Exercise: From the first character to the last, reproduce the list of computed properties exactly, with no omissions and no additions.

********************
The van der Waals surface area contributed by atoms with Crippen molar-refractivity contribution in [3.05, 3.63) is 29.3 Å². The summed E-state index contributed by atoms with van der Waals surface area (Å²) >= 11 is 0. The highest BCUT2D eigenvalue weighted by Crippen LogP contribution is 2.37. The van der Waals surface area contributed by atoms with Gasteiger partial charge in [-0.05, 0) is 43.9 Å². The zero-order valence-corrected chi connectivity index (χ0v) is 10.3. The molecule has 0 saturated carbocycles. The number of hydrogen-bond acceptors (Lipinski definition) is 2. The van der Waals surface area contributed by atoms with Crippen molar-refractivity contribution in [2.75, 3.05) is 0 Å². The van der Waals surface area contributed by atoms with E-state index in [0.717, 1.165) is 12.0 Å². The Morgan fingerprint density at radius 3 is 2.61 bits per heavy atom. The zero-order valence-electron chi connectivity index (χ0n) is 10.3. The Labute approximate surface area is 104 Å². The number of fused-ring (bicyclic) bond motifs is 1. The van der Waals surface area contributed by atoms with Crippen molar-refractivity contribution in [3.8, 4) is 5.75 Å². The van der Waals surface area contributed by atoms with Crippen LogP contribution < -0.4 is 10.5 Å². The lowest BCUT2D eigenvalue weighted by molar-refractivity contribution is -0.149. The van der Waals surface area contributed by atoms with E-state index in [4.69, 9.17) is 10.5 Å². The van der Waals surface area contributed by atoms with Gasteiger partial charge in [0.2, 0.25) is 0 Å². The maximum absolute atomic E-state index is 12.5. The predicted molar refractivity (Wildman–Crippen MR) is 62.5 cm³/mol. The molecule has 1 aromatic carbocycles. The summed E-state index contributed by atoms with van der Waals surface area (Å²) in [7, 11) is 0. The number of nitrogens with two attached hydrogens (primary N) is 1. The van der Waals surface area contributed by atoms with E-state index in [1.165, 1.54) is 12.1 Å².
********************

The van der Waals surface area contributed by atoms with Crippen molar-refractivity contribution in [3.05, 3.63) is 29.3 Å². The summed E-state index contributed by atoms with van der Waals surface area (Å²) >= 11 is 0. The highest BCUT2D eigenvalue weighted by Crippen LogP contribution is 2.37. The van der Waals surface area contributed by atoms with Gasteiger partial charge in [-0.05, 0) is 43.9 Å². The zero-order valence-corrected chi connectivity index (χ0v) is 10.3. The molecule has 0 saturated carbocycles. The number of hydrogen-bond acceptors (Lipinski definition) is 2. The van der Waals surface area contributed by atoms with Crippen molar-refractivity contribution in [2.75, 3.05) is 0 Å². The van der Waals surface area contributed by atoms with E-state index in [0.717, 1.165) is 12.0 Å². The Morgan fingerprint density at radius 3 is 2.61 bits per heavy atom. The zero-order valence-electron chi connectivity index (χ0n) is 10.3. The Labute approximate surface area is 104 Å². The number of fused-ring (bicyclic) bond motifs is 1. The van der Waals surface area contributed by atoms with Crippen molar-refractivity contribution in [3.8, 4) is 5.75 Å². The van der Waals surface area contributed by atoms with Crippen LogP contribution < -0.4 is 10.5 Å². The lowest BCUT2D eigenvalue weighted by molar-refractivity contribution is -0.149. The van der Waals surface area contributed by atoms with E-state index in [4.69, 9.17) is 10.5 Å². The van der Waals surface area contributed by atoms with Gasteiger partial charge in [0.2, 0.25) is 0 Å². The maximum absolute atomic E-state index is 12.5. The predicted molar refractivity (Wildman–Crippen MR) is 62.5 cm³/mol. The molecule has 1 aromatic carbocycles. The summed E-state index contributed by atoms with van der Waals surface area (Å²) in [7, 11) is 0. The number of nitrogens with two attached hydrogens (primary N) is 1. The van der Waals surface area contributed by atoms with E-state index in [1.165, 1.54) is 12.1 Å².